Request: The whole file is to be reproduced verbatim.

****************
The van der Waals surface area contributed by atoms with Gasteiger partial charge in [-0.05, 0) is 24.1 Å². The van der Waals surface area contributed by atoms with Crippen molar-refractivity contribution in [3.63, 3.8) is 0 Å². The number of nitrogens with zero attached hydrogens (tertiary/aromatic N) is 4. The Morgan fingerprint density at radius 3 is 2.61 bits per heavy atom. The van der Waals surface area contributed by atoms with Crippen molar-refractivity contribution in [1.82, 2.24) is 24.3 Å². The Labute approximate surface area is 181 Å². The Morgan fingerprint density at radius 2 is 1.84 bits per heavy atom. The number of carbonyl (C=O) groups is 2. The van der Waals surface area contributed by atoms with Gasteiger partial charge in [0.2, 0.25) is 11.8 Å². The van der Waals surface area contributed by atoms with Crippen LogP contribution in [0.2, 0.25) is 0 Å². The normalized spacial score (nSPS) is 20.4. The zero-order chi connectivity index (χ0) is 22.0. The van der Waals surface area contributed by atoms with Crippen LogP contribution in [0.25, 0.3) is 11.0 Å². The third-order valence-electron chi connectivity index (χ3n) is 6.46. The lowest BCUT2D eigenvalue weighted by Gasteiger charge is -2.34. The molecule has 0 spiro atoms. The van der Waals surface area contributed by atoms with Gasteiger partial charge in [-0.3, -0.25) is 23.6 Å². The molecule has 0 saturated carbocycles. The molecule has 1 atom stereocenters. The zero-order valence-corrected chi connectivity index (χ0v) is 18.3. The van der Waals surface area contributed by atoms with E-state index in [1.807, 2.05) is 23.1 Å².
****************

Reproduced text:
The van der Waals surface area contributed by atoms with Gasteiger partial charge in [-0.05, 0) is 24.1 Å². The van der Waals surface area contributed by atoms with Crippen molar-refractivity contribution in [3.63, 3.8) is 0 Å². The number of nitrogens with zero attached hydrogens (tertiary/aromatic N) is 4. The Morgan fingerprint density at radius 3 is 2.61 bits per heavy atom. The van der Waals surface area contributed by atoms with Crippen molar-refractivity contribution in [1.82, 2.24) is 24.3 Å². The Labute approximate surface area is 181 Å². The Morgan fingerprint density at radius 2 is 1.84 bits per heavy atom. The number of carbonyl (C=O) groups is 2. The van der Waals surface area contributed by atoms with Gasteiger partial charge in [0.2, 0.25) is 11.8 Å². The van der Waals surface area contributed by atoms with Crippen LogP contribution in [0.2, 0.25) is 0 Å². The normalized spacial score (nSPS) is 20.4. The zero-order chi connectivity index (χ0) is 22.0. The van der Waals surface area contributed by atoms with Crippen LogP contribution in [0.25, 0.3) is 11.0 Å². The third-order valence-electron chi connectivity index (χ3n) is 6.46. The lowest BCUT2D eigenvalue weighted by Gasteiger charge is -2.34. The molecule has 0 spiro atoms. The van der Waals surface area contributed by atoms with Gasteiger partial charge in [-0.3, -0.25) is 23.6 Å². The molecule has 0 saturated carbocycles. The molecule has 1 atom stereocenters. The zero-order valence-corrected chi connectivity index (χ0v) is 18.3. The van der Waals surface area contributed by atoms with E-state index in [1.807, 2.05) is 23.1 Å².